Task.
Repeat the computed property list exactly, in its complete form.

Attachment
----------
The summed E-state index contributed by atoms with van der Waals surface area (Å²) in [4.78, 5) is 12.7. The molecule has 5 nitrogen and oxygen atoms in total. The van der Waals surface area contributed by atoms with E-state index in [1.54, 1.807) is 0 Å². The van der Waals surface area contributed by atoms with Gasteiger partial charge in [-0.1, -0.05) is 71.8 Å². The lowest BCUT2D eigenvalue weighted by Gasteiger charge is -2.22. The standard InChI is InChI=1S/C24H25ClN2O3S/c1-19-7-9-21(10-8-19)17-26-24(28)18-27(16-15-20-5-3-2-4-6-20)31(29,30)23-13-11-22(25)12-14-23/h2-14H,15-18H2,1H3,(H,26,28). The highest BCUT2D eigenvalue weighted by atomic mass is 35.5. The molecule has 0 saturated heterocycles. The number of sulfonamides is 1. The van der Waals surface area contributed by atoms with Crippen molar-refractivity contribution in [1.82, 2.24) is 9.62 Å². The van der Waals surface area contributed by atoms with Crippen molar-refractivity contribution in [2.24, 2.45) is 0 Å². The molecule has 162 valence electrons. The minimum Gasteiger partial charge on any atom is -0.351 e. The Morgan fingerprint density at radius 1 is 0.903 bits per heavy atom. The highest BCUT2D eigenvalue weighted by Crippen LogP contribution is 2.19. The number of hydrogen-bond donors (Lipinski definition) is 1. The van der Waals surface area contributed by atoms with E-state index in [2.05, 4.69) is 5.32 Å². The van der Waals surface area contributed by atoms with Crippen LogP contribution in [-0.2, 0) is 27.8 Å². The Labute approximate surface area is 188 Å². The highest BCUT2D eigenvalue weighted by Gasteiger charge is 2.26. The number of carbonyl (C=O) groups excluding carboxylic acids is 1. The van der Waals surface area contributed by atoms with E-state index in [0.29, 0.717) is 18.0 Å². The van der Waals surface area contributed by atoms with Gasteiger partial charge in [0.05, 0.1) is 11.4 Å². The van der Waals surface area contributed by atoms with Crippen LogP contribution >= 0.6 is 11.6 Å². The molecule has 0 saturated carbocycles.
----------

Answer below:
The summed E-state index contributed by atoms with van der Waals surface area (Å²) in [4.78, 5) is 12.7. The molecule has 5 nitrogen and oxygen atoms in total. The van der Waals surface area contributed by atoms with E-state index in [1.54, 1.807) is 0 Å². The van der Waals surface area contributed by atoms with Gasteiger partial charge in [-0.1, -0.05) is 71.8 Å². The lowest BCUT2D eigenvalue weighted by Gasteiger charge is -2.22. The standard InChI is InChI=1S/C24H25ClN2O3S/c1-19-7-9-21(10-8-19)17-26-24(28)18-27(16-15-20-5-3-2-4-6-20)31(29,30)23-13-11-22(25)12-14-23/h2-14H,15-18H2,1H3,(H,26,28). The highest BCUT2D eigenvalue weighted by atomic mass is 35.5. The molecule has 0 saturated heterocycles. The number of sulfonamides is 1. The van der Waals surface area contributed by atoms with Crippen molar-refractivity contribution in [1.82, 2.24) is 9.62 Å². The van der Waals surface area contributed by atoms with Crippen molar-refractivity contribution in [2.24, 2.45) is 0 Å². The molecule has 162 valence electrons. The minimum Gasteiger partial charge on any atom is -0.351 e. The Morgan fingerprint density at radius 1 is 0.903 bits per heavy atom. The highest BCUT2D eigenvalue weighted by Crippen LogP contribution is 2.19. The number of hydrogen-bond donors (Lipinski definition) is 1. The van der Waals surface area contributed by atoms with E-state index in [2.05, 4.69) is 5.32 Å². The van der Waals surface area contributed by atoms with Crippen LogP contribution in [-0.2, 0) is 27.8 Å². The Labute approximate surface area is 188 Å². The highest BCUT2D eigenvalue weighted by Gasteiger charge is 2.26. The number of carbonyl (C=O) groups excluding carboxylic acids is 1. The van der Waals surface area contributed by atoms with E-state index in [0.29, 0.717) is 18.0 Å². The van der Waals surface area contributed by atoms with Gasteiger partial charge in [0.05, 0.1) is 11.4 Å². The van der Waals surface area contributed by atoms with Crippen LogP contribution >= 0.6 is 11.6 Å². The molecule has 0 saturated carbocycles.